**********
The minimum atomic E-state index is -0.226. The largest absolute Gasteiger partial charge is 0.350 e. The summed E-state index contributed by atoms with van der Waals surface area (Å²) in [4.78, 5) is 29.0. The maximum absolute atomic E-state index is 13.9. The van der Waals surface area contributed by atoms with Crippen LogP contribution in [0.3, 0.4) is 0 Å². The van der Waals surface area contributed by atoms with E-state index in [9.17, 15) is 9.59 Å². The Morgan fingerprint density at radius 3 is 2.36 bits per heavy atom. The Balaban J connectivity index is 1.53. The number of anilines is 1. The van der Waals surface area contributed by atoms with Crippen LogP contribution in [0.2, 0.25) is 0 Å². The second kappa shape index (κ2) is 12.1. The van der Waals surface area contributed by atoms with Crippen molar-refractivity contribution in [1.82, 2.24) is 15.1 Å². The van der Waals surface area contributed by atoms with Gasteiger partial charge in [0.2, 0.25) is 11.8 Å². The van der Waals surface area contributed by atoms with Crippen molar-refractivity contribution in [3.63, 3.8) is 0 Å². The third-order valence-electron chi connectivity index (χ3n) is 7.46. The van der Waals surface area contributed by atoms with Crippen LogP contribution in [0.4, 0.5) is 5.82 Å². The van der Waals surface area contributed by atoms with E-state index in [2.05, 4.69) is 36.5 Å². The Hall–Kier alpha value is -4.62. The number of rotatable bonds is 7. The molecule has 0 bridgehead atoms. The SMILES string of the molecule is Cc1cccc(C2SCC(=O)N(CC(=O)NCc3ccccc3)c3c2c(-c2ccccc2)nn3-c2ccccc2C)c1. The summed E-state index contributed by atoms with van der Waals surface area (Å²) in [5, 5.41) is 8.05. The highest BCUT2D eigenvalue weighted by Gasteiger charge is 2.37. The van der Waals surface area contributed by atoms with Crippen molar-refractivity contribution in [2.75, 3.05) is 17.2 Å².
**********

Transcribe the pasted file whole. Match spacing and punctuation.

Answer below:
The minimum atomic E-state index is -0.226. The largest absolute Gasteiger partial charge is 0.350 e. The summed E-state index contributed by atoms with van der Waals surface area (Å²) in [4.78, 5) is 29.0. The maximum absolute atomic E-state index is 13.9. The van der Waals surface area contributed by atoms with Crippen LogP contribution in [0.3, 0.4) is 0 Å². The van der Waals surface area contributed by atoms with E-state index in [9.17, 15) is 9.59 Å². The Morgan fingerprint density at radius 3 is 2.36 bits per heavy atom. The Balaban J connectivity index is 1.53. The number of anilines is 1. The van der Waals surface area contributed by atoms with Crippen LogP contribution in [0.2, 0.25) is 0 Å². The second kappa shape index (κ2) is 12.1. The van der Waals surface area contributed by atoms with Crippen molar-refractivity contribution in [1.82, 2.24) is 15.1 Å². The van der Waals surface area contributed by atoms with Gasteiger partial charge in [0.2, 0.25) is 11.8 Å². The van der Waals surface area contributed by atoms with Crippen molar-refractivity contribution in [3.63, 3.8) is 0 Å². The third-order valence-electron chi connectivity index (χ3n) is 7.46. The van der Waals surface area contributed by atoms with Crippen LogP contribution in [0.4, 0.5) is 5.82 Å². The van der Waals surface area contributed by atoms with E-state index in [2.05, 4.69) is 36.5 Å². The Hall–Kier alpha value is -4.62. The number of rotatable bonds is 7. The molecule has 0 bridgehead atoms. The SMILES string of the molecule is Cc1cccc(C2SCC(=O)N(CC(=O)NCc3ccccc3)c3c2c(-c2ccccc2)nn3-c2ccccc2C)c1. The summed E-state index contributed by atoms with van der Waals surface area (Å²) in [5, 5.41) is 8.05. The highest BCUT2D eigenvalue weighted by Gasteiger charge is 2.37. The van der Waals surface area contributed by atoms with Crippen molar-refractivity contribution in [2.75, 3.05) is 17.2 Å².